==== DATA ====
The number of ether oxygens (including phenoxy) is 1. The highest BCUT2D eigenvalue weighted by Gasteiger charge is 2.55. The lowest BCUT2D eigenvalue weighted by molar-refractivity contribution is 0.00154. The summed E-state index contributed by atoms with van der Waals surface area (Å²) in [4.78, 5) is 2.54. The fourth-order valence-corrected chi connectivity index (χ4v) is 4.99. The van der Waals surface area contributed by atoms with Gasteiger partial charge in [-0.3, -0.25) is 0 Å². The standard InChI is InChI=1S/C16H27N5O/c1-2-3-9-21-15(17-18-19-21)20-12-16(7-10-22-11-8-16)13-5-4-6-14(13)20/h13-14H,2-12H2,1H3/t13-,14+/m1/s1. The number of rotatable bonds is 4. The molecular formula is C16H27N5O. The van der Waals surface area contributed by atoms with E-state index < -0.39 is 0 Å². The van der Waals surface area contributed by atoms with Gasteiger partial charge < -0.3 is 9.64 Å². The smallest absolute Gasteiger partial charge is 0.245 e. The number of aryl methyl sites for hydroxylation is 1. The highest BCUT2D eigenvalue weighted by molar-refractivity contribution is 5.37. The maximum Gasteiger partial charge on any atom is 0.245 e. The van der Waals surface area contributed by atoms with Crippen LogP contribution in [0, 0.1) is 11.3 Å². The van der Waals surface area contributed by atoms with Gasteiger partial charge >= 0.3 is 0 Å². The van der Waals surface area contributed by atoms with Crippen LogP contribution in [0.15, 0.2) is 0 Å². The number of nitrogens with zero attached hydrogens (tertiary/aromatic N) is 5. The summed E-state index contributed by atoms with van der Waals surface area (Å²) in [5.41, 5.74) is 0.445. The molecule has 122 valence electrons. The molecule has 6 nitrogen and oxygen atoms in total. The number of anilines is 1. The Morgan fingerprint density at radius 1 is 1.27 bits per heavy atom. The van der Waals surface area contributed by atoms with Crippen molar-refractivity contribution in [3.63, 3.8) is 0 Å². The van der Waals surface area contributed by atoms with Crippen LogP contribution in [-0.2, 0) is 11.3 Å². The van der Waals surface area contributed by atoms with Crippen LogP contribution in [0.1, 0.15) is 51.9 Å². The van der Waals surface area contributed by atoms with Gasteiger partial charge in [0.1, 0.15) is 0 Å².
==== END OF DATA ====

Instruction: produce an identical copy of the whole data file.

The number of ether oxygens (including phenoxy) is 1. The highest BCUT2D eigenvalue weighted by Gasteiger charge is 2.55. The lowest BCUT2D eigenvalue weighted by molar-refractivity contribution is 0.00154. The summed E-state index contributed by atoms with van der Waals surface area (Å²) in [4.78, 5) is 2.54. The fourth-order valence-corrected chi connectivity index (χ4v) is 4.99. The van der Waals surface area contributed by atoms with Gasteiger partial charge in [-0.3, -0.25) is 0 Å². The standard InChI is InChI=1S/C16H27N5O/c1-2-3-9-21-15(17-18-19-21)20-12-16(7-10-22-11-8-16)13-5-4-6-14(13)20/h13-14H,2-12H2,1H3/t13-,14+/m1/s1. The number of rotatable bonds is 4. The molecular formula is C16H27N5O. The van der Waals surface area contributed by atoms with E-state index < -0.39 is 0 Å². The van der Waals surface area contributed by atoms with Gasteiger partial charge < -0.3 is 9.64 Å². The smallest absolute Gasteiger partial charge is 0.245 e. The number of aryl methyl sites for hydroxylation is 1. The highest BCUT2D eigenvalue weighted by molar-refractivity contribution is 5.37. The maximum Gasteiger partial charge on any atom is 0.245 e. The van der Waals surface area contributed by atoms with Crippen LogP contribution in [0, 0.1) is 11.3 Å². The van der Waals surface area contributed by atoms with Gasteiger partial charge >= 0.3 is 0 Å². The van der Waals surface area contributed by atoms with Crippen LogP contribution in [0.15, 0.2) is 0 Å². The number of nitrogens with zero attached hydrogens (tertiary/aromatic N) is 5. The summed E-state index contributed by atoms with van der Waals surface area (Å²) in [5.41, 5.74) is 0.445. The molecule has 122 valence electrons. The molecule has 6 nitrogen and oxygen atoms in total. The number of anilines is 1. The Morgan fingerprint density at radius 1 is 1.27 bits per heavy atom. The van der Waals surface area contributed by atoms with Crippen molar-refractivity contribution in [3.63, 3.8) is 0 Å². The van der Waals surface area contributed by atoms with Crippen LogP contribution in [-0.2, 0) is 11.3 Å². The van der Waals surface area contributed by atoms with Crippen LogP contribution in [0.1, 0.15) is 51.9 Å². The van der Waals surface area contributed by atoms with Gasteiger partial charge in [0.1, 0.15) is 0 Å².